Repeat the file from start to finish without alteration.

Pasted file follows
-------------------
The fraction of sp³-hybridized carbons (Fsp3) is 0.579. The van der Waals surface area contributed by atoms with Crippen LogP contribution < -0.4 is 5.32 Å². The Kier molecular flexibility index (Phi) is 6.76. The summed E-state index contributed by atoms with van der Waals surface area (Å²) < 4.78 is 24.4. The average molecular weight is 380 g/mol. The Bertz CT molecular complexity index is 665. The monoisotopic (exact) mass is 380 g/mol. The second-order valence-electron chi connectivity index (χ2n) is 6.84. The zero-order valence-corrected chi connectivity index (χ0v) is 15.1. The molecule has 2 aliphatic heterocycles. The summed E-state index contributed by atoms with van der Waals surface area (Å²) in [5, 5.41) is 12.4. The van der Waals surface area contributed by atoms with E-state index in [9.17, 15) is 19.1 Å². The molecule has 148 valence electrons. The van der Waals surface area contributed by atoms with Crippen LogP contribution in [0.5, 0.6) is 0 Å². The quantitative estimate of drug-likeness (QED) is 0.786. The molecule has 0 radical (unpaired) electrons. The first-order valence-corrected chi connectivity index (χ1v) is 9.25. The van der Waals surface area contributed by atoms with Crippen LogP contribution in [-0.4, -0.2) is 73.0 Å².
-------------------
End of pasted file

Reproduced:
The fraction of sp³-hybridized carbons (Fsp3) is 0.579. The van der Waals surface area contributed by atoms with Crippen LogP contribution < -0.4 is 5.32 Å². The Kier molecular flexibility index (Phi) is 6.76. The summed E-state index contributed by atoms with van der Waals surface area (Å²) < 4.78 is 24.4. The average molecular weight is 380 g/mol. The Bertz CT molecular complexity index is 665. The monoisotopic (exact) mass is 380 g/mol. The second-order valence-electron chi connectivity index (χ2n) is 6.84. The zero-order valence-corrected chi connectivity index (χ0v) is 15.1. The molecule has 2 aliphatic heterocycles. The summed E-state index contributed by atoms with van der Waals surface area (Å²) in [5, 5.41) is 12.4. The van der Waals surface area contributed by atoms with E-state index in [9.17, 15) is 19.1 Å². The molecule has 148 valence electrons. The van der Waals surface area contributed by atoms with Crippen LogP contribution in [0.5, 0.6) is 0 Å². The quantitative estimate of drug-likeness (QED) is 0.786. The molecule has 0 radical (unpaired) electrons. The first-order valence-corrected chi connectivity index (χ1v) is 9.25. The van der Waals surface area contributed by atoms with Crippen LogP contribution in [-0.4, -0.2) is 73.0 Å².